Saturday, March 12, 2016


I have to economize somehow this morning, because I'm about to lead a day of reflection for the Oblates of our community. So I'd like to share a chapter of what I hope is an upcoming book of reflections for the Easter season. You may recognize the material from a previous post (I told you I was economizing!).If you're looking for something more Lenten, then check the labels in the lefthand column under Lent.


A bright flash of color catches my eye: on a nearby tree a yellow sign in big black letters warns, "You Are In Bear Country!" I peek warily over each shoulder but don't see anything resembling a bear. I'm sitting at a picnic table in a campsite in the forest, enjoying a short rest on the hike that's part of my private overnight retreat at our monastery's house in the forested mountains of Northern New Jersey. 
I’m not really concerned about bears, since the only people who have had serious run-ins with bears around here have ignored one or another of the rules on that sign. I stand up, shoulder my knapsack, and continue down the hiking trail, watching for trail markers -- small metal discs nailed to the trees. I start repeating to myself in a deep voice,  "You Are in Bear Country!" I like the stern, ominous sound, "You Are in Bear Country!"

People like to joke about their home state or region as being “God’s Country.” It's kind of nice that so many people think of themselves as living in “God’s country.” But, what if you actually took seriously the idea of being in “God’s country?” Imagine a big yellow sign with black letters declaring, “You Are in God’s Country!” What could that possibly mean? I try saying it out loud as I hike, in my best commanding classroom voice:  “Yo! You Are in God’s Country!”
The steep hill that I’m climbing makes me stop practicing my classroom voice and start concentrating on deep breathing.

The concept of “God’s country” was familiar to the Israelites of the Old Testament -- they called it “the wilderness.” For forty years they trekked around in that trackless terrain that was untamed, unmapped, with no roads or any other traces of  human presence. They didn’t need any signs on trees to tell them that the territory they were in was not theirs but “God’s country.”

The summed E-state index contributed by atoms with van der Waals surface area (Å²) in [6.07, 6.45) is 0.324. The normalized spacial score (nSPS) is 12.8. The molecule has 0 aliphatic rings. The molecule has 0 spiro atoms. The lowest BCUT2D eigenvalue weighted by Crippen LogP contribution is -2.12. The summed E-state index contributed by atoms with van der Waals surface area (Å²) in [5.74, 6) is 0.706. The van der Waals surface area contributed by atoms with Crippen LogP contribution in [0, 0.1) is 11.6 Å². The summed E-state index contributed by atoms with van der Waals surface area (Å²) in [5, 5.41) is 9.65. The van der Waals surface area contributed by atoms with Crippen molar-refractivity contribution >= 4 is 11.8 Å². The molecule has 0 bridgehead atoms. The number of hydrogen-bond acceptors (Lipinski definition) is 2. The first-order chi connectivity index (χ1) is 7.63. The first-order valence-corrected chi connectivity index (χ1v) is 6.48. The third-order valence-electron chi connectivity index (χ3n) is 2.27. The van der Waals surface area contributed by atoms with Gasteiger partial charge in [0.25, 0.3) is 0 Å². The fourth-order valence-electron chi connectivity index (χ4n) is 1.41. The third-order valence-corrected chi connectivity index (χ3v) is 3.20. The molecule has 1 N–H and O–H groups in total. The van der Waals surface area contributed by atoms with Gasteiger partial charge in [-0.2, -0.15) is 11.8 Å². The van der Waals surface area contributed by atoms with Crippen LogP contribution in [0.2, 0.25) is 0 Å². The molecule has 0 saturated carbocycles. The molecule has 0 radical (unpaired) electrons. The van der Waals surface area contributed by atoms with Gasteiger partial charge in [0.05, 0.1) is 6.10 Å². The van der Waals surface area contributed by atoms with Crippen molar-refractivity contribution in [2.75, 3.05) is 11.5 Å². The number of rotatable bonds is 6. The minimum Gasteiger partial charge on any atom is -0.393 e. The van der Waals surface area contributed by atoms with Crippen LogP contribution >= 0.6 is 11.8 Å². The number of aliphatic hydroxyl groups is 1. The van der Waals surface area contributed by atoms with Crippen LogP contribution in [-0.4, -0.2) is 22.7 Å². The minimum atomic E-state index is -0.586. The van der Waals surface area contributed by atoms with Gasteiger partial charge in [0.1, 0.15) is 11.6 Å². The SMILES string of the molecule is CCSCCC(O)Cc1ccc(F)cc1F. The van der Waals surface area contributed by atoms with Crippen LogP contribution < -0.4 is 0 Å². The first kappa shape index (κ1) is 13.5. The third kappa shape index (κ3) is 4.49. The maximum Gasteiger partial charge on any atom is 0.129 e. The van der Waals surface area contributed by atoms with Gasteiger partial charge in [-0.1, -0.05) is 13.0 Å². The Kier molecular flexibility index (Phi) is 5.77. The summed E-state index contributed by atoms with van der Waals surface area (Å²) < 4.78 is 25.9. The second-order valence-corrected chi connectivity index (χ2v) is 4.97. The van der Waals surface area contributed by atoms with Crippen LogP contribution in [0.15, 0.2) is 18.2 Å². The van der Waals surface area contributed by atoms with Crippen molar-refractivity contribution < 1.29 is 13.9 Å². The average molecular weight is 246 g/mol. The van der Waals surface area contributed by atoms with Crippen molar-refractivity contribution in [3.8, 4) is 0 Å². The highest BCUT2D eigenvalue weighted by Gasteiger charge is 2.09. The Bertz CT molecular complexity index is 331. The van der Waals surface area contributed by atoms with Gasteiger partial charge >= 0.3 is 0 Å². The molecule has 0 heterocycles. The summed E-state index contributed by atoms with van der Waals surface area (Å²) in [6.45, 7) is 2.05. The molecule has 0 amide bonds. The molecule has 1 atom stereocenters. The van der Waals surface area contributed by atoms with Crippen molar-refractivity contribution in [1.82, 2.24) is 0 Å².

What must it have been like for the Israelites as they charged into the wilderness after their escape from Pharaoh? They found themselves with no plan, no sense of what was coming next. Just a pillar of cloud by day and a pillar of fire by night.

As I follow the markers across a field of sharp rocks, I remember a time when I was in “God’s Country” myself. When our monastery’s school went down the tubes in 1972, we had absolutely no idea what was going to happen next. It was like driving a car full sped into a dense fog bank while knowing that somewhere up ahead was a cliff that plunged into the sea. I wince at the memory. That had been a wilderness experience, a pretty rough journey through”God’s country.”  

Any of us Christians can find ourselves in the same situation as those Israelites were during the exodus: we feel like we’re in the wilderness, with no roads, no trail markers, no idea where God may be leading us, and not a clue what he has in store for us.

Suddenly I blurt out in a loud voice “And I hate that! I can’t stand not knowing what’s going to happen next!” Luckily I’m all alone on the side of a mountain in the middle of the forest. Near the top of the mountain the trail starts to flatten out, so I pick up my pace. The thought crosses my mind, “What would I do if I met a bear right now?” But I just ignore the idea and keep hiking.

Not knowing what was coming next was an important part of the wilderness experience for the Israelites. In later ages, in fact, the wilderness would become for them a symbol for the unknown future.

If I need to be in control of everything all the time, then the future is always going to be a threat. But if I have faith in the mystery of Jesus’ cross and resurrection, and can trust God’s providence, then the future can become something entirely different for me: the future is transformed from a threat into a promise.

Christ has already won the victory, after all. By sharing in his cross and resurrection, I have already conquered, too. I may still have to walk in the wilderness at times, maybe even for long periods, but at least I’m sure that I’m walking in God’s country, a land where my loving Lord is in complete control, and where my brother Jesus is walking right beside me at every step.

Suddenly I step into a wide clearing, with a high cliff to my left. Smiling with delight at the breathtaking view, I stop to enjoy the gorgeous panorama of mountains and valleys.  “God’s country,” I say to myself. From this height I can easily see for dozens and dozens of miles, as the mountains of New Jersey and Pennsylvania roll off toward the distant horizon. Far off to the west I see a few clouds that may eventually bring a rain shower this way.

A bright flash of color catches my eye: on a nearby tree a yellow sign in big black letters warns,  "You Are in Bear Country." I turn and look down the trail as it heads back into the woods, but I can only see a few yards down the mountainside.

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